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Re: Bond Funds

Post by macandal »

So the reason I'm asking about this fund is because my sister got a nice windfall (I think it was about $100K) and she invested it in this fund. I think she freaked out a little that the money was in the bank earning next to nothing. Through her credit union she got this fund and invested the money. I guess she could have done a lot worse, but if she had asked me, I would've told her to invest it in some Vanguard funds. My sister is within 10 years of retiring. This money will help in her retirement but it is not essential for her to do so (in other words, had she never received this money, she would still be able to retire), she will get a pension, SS, invests in her 457(b), and has an IRA. I believe she just got the fund last year, and according to her 1099, she earned around $2,451 in exempt interest dividends. Since she doesn't need the money right away and has some time to let it ride, should she sell this fund and invest in something like an index fund (VFIAX, VIMAX, VFSAX, VCSAX)? Thanks.
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grabiner
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Re: Bond Funds

Post by grabiner »

macandal wrote: Wed Mar 03, 2021 12:54 pm My sister is within 10 years of retiring. This money will help in her retirement but it is not essential for her to do so (in other words, had she never received this money, she would still be able to retire), she will get a pension, SS, invests in her 457(b), and has an IRA. I believe she just got the fund last year, and according to her 1099, she earned around $2,451 in exempt interest dividends. Since she doesn't need the money right away and has some time to let it ride, should she sell this fund and invest in something like an index fund (VFIAX, VIMAX, VFSAX, VCSAX)? Thanks.
Since she has this fund, a 457(b), and an IRA, she should decide on an appropriate allocation for all of her money. And since she is within a few years of retirement, this will include both stocks and bonds, although probably less in bonds than for most investors since she also has a pension.

Only after choosing her allocation should she choose her funds. Depending on her tax bracket and 457(b) options, she might be better off holding all her bonds as munis, or holding CA munis in taxable and non-CA bonds in the 457(b), or holding all her bonds in the 457(b) and IRA. (Given the high CA state tax, holding CA munis in taxable accounts is more attractive for CA investors than holding bonds in taxable accounts would be for investors in low-tax states or states with no low-cost muni fund.)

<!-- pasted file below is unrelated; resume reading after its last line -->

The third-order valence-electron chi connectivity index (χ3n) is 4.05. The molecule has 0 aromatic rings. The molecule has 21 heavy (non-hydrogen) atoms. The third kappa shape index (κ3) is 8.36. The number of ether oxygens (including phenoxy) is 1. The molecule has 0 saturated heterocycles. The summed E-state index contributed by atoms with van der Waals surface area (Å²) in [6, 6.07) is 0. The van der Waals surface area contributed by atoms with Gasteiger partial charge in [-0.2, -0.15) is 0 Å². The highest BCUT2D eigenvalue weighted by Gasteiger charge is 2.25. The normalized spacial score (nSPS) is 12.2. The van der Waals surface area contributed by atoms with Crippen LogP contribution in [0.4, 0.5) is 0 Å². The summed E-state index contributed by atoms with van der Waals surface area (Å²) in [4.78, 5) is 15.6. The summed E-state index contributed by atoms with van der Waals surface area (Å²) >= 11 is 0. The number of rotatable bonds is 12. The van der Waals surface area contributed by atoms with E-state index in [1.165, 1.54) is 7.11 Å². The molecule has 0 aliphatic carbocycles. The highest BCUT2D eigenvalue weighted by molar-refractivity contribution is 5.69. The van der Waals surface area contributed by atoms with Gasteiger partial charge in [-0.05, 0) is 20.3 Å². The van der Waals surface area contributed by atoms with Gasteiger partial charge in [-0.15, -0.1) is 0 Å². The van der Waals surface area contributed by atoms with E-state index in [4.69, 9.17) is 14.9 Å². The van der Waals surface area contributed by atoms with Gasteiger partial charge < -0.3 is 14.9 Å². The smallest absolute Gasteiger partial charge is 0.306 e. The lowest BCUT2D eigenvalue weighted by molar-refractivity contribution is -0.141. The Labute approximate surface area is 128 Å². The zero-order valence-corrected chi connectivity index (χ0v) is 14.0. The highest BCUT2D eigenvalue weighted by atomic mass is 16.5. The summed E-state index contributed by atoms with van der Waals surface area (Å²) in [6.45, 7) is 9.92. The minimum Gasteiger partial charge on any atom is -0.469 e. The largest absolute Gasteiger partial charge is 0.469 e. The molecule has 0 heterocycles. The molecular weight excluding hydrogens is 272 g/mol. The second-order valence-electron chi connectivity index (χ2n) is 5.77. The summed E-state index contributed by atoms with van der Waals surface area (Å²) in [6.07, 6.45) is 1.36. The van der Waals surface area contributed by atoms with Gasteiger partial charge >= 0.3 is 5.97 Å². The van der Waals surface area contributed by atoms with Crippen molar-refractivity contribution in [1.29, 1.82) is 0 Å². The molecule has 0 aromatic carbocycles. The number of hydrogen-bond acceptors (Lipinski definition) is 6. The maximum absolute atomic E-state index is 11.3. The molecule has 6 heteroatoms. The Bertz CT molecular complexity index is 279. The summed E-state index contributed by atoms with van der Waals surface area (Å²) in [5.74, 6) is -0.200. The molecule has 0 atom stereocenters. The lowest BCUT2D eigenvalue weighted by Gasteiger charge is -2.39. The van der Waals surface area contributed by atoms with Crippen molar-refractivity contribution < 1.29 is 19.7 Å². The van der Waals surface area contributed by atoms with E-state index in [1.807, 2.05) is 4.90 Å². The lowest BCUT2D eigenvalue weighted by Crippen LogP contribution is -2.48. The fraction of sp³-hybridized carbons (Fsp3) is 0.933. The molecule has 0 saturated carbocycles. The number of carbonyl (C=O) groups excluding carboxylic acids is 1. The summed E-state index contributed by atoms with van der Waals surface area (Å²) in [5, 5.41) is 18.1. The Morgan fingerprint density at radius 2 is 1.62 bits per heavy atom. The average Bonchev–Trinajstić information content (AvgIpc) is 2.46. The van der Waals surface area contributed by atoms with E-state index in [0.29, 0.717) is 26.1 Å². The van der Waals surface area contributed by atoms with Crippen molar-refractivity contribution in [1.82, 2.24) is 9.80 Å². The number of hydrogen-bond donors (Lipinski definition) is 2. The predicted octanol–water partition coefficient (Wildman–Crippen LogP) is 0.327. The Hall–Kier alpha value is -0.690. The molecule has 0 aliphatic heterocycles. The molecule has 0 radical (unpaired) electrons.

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anilj
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Re: Bond Funds

Post by anilj »

But the problem with this fund is that you are paying a high price for the tax exemption. The fund has an expense ratio of 0.76%, which means that if its bonds return 2%, you are losing 38% of the return to expenses, plus the 3.75% front-end load. There are muni funds and ETFs with much lower expenses.

I believe Vanguard is the only provider which offers low-cost single-state funds; Vanguard's CA funds charge 0.09% expenses if you have $50K to invest, 0.17% for less than $50K.
I am planning to start adding into FTFQX through Fidelity which offers it no-load/NTF. For someone in the high tax bracket of 35% or higher (in some years when RSU vests), I think this seems pretty good deal.

Beats the 0.5% savings accounts! Yield is 1.32% (tax equivalent is 2.81%).
dbr
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Re: Bond Funds

Post by dbr »

You still pay capital gains taxes on any gain (or offset for a loss) on the sale. She needs to know her cost basis in the fund. It is not likely this will amount to much but bonds that pay tax free interest are not tax free with respect to capital gains on sale.